Beksinski originally studied Architecture in Kraków and began designing buses for an auto-company in Sanok. He started experimenting with photography in his spare time and caused controversy in Poland’s art world with his image "SADIST'S CORSET" (1957), a far cry from the traditional nude portrait, this bold image renounced all of the rules and mantras of conventional Pictorialism or "pure photography". The image depicts a naked woman whose body is obscured and divided into segments with metal wiring, disturbing and yet somehow liberating.

The abstracted compositions and distorted stylistic elements in Beksinski's early photographic experiments would ultimately bleed directly into the sadomasochist visual aesthetic of his futuristic oil paintings. Beksinski would eventually quit photography altogether years later as it was starting to limit his imagination and artistic possibilities, he soon transitioned into painting.

Beksinski steadily developed his own unique visual aesthetic using oil and acrylic paints while constantly pushing the boundaries of the status quo. He was always confidently drawing his provocative and harrowing artworks during the era of strict communism in Poland, a strange time after the chaos of WW2 when modern artists were frowned upon by my soviet government.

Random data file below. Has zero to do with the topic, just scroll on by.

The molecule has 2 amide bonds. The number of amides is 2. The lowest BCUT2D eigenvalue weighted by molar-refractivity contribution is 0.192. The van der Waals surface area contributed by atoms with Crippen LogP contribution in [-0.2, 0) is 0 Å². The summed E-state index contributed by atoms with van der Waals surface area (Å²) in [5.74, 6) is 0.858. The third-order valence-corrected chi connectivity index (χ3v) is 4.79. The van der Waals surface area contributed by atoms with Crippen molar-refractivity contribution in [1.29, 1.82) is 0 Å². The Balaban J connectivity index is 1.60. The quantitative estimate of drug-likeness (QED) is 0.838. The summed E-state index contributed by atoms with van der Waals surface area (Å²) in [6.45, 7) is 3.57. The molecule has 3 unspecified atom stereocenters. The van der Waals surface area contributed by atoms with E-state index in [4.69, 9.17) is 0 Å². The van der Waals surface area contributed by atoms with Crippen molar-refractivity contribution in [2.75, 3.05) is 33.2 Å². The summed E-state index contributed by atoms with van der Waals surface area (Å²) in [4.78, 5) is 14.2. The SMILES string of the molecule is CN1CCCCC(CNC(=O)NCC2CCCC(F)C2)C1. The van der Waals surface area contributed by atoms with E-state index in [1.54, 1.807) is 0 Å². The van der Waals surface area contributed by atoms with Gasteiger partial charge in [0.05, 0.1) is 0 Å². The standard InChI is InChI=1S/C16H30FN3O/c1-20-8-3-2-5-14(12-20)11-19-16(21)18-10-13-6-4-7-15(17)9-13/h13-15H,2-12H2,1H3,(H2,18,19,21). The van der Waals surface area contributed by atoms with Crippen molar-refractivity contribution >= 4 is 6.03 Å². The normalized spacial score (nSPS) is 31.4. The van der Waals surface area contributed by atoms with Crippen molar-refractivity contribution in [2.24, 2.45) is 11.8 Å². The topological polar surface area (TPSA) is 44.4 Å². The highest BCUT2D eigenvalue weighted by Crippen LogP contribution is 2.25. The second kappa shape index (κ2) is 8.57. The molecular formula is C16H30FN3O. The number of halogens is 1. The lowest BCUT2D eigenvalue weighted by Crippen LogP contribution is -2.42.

The artists work was initially criticised for it's "lack of humanism" and it's apparent nihilism, for allegedly painting "abstract humans" with deformed and denigrated bodies, often in humiliating or painful situations, but the artist insists that his work is not about capturing other humans, it's a representation of himself, a reflection of his own experiences, fears, obsessions and desires that are unattainable in real life but can be manifested through his art.

Zdzisław Beksinski's success as a painter brought a global audience to contemporary Polish art and his paintings went on to define the aesthetic of heavy metal with many of his images being repurposed for album covers. Beksinski's style is often compared to H.R. Giger, the Swiss painter who designed the infamous xenomorph creature for “ALIEN” (1979).

"Beksinski's powerfully unique paintings are such as I have never before seen"~ H.R. Giger

Despite the morbid nature of his work, the unquestionable artistic qualities that Beksinki possessed make him one of the most respected and original creative minds of his generation. He gained international acclaim for his ingenious oil paintings which managed to encapsulate mankind's inherent fascination for the macabre and mysterious underbelly of human nature.

After a lengthy career, Beksinski was tragically murdered at the age of 75 in 2005. A museum was established for the artist in his hometown of Sonak in 2012, featuring over 600 of his paintings and photo negatives.

~ Check out a gallery of Beksinski's untitled paintings ~

To gain a deeper insight into Beksinski's creative process, check out the video links below of the artist in his home studio, painting with his trademark precision whilst listening to his favourable soundtrack of classical music.

~ Psychic Garden